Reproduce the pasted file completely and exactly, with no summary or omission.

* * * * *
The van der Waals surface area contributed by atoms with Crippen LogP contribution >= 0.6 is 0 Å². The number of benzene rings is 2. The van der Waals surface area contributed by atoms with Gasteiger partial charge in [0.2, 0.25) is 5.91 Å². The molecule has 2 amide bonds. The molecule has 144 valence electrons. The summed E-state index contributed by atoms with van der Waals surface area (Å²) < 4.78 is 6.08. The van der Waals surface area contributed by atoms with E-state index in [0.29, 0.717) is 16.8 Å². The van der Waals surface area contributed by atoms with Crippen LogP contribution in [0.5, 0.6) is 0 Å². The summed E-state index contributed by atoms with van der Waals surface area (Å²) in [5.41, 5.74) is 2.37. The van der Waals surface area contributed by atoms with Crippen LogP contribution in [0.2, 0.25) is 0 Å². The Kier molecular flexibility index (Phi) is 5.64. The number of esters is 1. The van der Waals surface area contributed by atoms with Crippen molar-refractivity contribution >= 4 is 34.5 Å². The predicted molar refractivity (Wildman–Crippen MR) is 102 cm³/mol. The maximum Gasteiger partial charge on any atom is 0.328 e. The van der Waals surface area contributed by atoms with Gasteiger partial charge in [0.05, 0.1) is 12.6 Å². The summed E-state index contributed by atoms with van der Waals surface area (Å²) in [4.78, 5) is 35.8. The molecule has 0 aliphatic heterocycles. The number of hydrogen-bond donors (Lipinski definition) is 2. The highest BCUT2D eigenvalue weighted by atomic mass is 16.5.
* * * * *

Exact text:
The van der Waals surface area contributed by atoms with Crippen LogP contribution >= 0.6 is 0 Å². The number of benzene rings is 2. The van der Waals surface area contributed by atoms with Gasteiger partial charge in [0.2, 0.25) is 5.91 Å². The molecule has 2 amide bonds. The molecule has 144 valence electrons. The summed E-state index contributed by atoms with van der Waals surface area (Å²) < 4.78 is 6.08. The van der Waals surface area contributed by atoms with E-state index in [0.29, 0.717) is 16.8 Å². The van der Waals surface area contributed by atoms with Crippen LogP contribution in [0.5, 0.6) is 0 Å². The summed E-state index contributed by atoms with van der Waals surface area (Å²) in [5.41, 5.74) is 2.37. The van der Waals surface area contributed by atoms with Crippen LogP contribution in [0.2, 0.25) is 0 Å². The Kier molecular flexibility index (Phi) is 5.64. The number of esters is 1. The van der Waals surface area contributed by atoms with Crippen molar-refractivity contribution >= 4 is 34.5 Å². The predicted molar refractivity (Wildman–Crippen MR) is 102 cm³/mol. The maximum Gasteiger partial charge on any atom is 0.328 e. The van der Waals surface area contributed by atoms with Gasteiger partial charge in [0.05, 0.1) is 12.6 Å². The summed E-state index contributed by atoms with van der Waals surface area (Å²) in [4.78, 5) is 35.8. The molecule has 0 aliphatic heterocycles. The number of hydrogen-bond donors (Lipinski definition) is 2. The highest BCUT2D eigenvalue weighted by atomic mass is 16.5.